April 17, 2014

    Associated Press

    FRESNO, Calif. (AP) — Tens of thousands of spring-run Chinook salmon are being released into the San Joaquin River, marking a major milestone in the federal plan to restore native fish populations to the state's second-longest river.

    The Bureau of Reclamation and the U.S. Fish and Wildlife Service released 54,000 hatchery-produced salmon into the river from a site near Fresno on Thursday. Though environmentalists are celebrating the release, federal water managers say the state's drought means not all of the fish will return to spawn.

    The San Joaquin River carried the continent's southernmost salmon run until the Friant Dam was built above Fresno to capture its water for crops.

    The restoration effort is the result of a 2006 legal settlement that ended a decades-long legal tussle between farmers, environmentalists and the federal government.

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  • Saving Salmon from Drought Ravaged Waters

    April 3, 2014

    Millionaire Corner By Ken McDill

    California farmers get a lot of attention because of the damage being caused by the long-standing drought the state is suffering, but there are people doing what they can to save another key California industry.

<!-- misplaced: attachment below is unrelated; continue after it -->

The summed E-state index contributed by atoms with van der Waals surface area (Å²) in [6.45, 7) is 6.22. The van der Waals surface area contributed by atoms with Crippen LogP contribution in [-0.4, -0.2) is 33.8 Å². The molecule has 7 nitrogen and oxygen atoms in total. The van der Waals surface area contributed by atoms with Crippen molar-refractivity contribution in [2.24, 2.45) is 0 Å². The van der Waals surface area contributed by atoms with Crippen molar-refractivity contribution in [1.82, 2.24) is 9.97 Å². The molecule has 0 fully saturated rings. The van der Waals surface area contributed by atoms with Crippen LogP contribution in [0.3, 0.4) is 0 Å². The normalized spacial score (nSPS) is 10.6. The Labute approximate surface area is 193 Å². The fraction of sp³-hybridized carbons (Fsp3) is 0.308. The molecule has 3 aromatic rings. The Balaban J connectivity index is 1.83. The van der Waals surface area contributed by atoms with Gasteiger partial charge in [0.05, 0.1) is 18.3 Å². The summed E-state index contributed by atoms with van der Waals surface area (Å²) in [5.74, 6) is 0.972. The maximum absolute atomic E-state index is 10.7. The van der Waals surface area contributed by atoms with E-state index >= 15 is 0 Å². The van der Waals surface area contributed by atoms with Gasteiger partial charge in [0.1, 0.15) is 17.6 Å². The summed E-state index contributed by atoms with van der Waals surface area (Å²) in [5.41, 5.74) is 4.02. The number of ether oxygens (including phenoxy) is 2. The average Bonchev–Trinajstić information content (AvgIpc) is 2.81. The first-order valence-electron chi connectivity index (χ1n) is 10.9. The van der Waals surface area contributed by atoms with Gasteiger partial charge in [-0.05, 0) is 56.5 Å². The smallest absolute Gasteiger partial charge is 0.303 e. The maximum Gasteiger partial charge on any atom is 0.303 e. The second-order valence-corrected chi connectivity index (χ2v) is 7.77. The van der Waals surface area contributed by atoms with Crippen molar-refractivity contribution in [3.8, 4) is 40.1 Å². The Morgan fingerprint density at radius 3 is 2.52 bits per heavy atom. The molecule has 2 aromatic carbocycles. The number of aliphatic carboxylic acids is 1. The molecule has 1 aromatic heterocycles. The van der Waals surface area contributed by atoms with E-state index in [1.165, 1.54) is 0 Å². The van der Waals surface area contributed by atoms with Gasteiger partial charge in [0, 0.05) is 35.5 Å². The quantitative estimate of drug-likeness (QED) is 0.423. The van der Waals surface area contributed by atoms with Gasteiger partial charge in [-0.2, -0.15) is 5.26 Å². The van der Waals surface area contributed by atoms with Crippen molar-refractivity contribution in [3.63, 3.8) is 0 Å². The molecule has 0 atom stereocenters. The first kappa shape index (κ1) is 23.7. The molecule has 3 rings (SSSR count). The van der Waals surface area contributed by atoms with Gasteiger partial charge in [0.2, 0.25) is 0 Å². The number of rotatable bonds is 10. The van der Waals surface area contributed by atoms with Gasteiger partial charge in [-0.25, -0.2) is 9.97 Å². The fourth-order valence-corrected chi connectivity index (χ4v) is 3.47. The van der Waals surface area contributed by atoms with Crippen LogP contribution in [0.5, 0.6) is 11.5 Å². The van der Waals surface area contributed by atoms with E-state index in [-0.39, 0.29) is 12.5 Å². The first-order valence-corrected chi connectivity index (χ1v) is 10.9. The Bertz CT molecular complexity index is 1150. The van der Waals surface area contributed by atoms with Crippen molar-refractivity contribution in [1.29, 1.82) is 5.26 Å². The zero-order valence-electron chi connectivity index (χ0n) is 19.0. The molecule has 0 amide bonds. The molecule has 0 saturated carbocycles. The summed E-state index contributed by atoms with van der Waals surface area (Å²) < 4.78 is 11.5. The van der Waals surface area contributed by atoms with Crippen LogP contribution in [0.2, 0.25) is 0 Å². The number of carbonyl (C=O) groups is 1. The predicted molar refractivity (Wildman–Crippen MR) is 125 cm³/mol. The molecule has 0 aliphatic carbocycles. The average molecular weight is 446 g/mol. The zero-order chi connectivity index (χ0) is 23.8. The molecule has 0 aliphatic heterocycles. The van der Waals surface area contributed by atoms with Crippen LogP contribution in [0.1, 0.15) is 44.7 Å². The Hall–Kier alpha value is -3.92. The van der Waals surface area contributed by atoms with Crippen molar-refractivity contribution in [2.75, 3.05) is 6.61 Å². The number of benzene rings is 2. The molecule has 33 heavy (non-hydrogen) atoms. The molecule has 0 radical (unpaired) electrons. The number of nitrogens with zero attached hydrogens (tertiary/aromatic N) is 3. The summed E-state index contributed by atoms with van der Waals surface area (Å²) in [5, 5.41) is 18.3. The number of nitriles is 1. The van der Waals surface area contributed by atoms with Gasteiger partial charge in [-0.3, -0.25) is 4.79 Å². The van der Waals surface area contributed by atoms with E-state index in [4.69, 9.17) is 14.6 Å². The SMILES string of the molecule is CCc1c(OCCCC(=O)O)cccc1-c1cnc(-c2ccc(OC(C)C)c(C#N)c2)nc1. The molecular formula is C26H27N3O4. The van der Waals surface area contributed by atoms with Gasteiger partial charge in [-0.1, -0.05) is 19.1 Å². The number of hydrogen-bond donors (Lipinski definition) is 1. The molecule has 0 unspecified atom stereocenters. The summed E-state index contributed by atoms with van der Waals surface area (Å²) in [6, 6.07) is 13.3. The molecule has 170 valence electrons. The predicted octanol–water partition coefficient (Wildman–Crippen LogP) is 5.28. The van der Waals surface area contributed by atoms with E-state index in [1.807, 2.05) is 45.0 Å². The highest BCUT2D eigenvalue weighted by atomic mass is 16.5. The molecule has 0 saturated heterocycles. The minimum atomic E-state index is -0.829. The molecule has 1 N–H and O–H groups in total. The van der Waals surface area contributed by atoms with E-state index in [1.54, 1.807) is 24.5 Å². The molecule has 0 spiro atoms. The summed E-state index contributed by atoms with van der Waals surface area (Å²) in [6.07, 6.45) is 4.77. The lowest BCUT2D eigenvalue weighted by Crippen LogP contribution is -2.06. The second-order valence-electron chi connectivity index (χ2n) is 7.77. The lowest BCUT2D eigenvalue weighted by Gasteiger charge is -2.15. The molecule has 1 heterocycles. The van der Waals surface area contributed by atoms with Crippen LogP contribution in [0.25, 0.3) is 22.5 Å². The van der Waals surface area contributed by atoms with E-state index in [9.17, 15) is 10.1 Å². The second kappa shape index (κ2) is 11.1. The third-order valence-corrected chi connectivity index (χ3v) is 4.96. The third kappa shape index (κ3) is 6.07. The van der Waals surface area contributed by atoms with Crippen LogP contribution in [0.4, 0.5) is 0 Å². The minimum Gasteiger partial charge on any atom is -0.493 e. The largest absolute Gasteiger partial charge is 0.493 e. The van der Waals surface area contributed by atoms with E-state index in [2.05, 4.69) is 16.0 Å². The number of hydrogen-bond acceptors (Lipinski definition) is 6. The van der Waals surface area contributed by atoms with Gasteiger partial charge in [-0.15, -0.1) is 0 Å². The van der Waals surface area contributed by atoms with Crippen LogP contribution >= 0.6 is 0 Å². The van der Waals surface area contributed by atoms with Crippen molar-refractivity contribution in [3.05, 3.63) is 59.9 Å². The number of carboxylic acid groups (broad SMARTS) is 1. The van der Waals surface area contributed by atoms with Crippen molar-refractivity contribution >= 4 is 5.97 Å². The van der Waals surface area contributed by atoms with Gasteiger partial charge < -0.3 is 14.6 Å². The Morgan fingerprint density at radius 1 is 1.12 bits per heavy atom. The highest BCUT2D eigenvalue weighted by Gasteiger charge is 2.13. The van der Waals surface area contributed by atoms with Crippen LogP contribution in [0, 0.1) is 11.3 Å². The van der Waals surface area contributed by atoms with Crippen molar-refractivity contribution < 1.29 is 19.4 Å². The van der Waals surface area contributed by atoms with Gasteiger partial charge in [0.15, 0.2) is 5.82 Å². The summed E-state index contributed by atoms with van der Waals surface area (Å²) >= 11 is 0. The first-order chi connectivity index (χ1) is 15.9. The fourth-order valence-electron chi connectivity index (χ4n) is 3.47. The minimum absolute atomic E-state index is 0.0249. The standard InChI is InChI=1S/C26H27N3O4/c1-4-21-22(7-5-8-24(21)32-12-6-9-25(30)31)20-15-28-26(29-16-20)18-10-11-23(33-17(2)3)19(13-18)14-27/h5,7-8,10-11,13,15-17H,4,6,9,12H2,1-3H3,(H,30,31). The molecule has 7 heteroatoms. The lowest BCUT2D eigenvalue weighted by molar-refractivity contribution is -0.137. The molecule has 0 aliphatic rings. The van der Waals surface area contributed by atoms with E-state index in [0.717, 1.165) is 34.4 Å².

The U.S. Fish and Wildlife Service and the California Department of Fish and Wildlife are overseeing a transfer of millions of juvenile Chinook salmon from live hatcheries to waterways where they can get to the ocean and avoid the drought-ravaged rivers they would usually travel on. Starting in late March and running through June, approximately 30 million fish will be transported by tanker truck to the town of Rio Vista in California’s Central Valley, where they will be dropped into the Sacramento River and urged to head out to the ocean to begin their next natural life cycle.

    The tanker trucks are climate controlled and the water inside is the temperature of the water in the river. The experiment began on March 25 and will continue for more than two months. An estimated 30 million salmon will be transported, according to state and federal officials.

    The fish would usually make the 270-mile voyage from their home at the area hatcheries to the ocean, but too many of the tributaries required for the trip are dried due to continued drought conditions.

    Topics: drought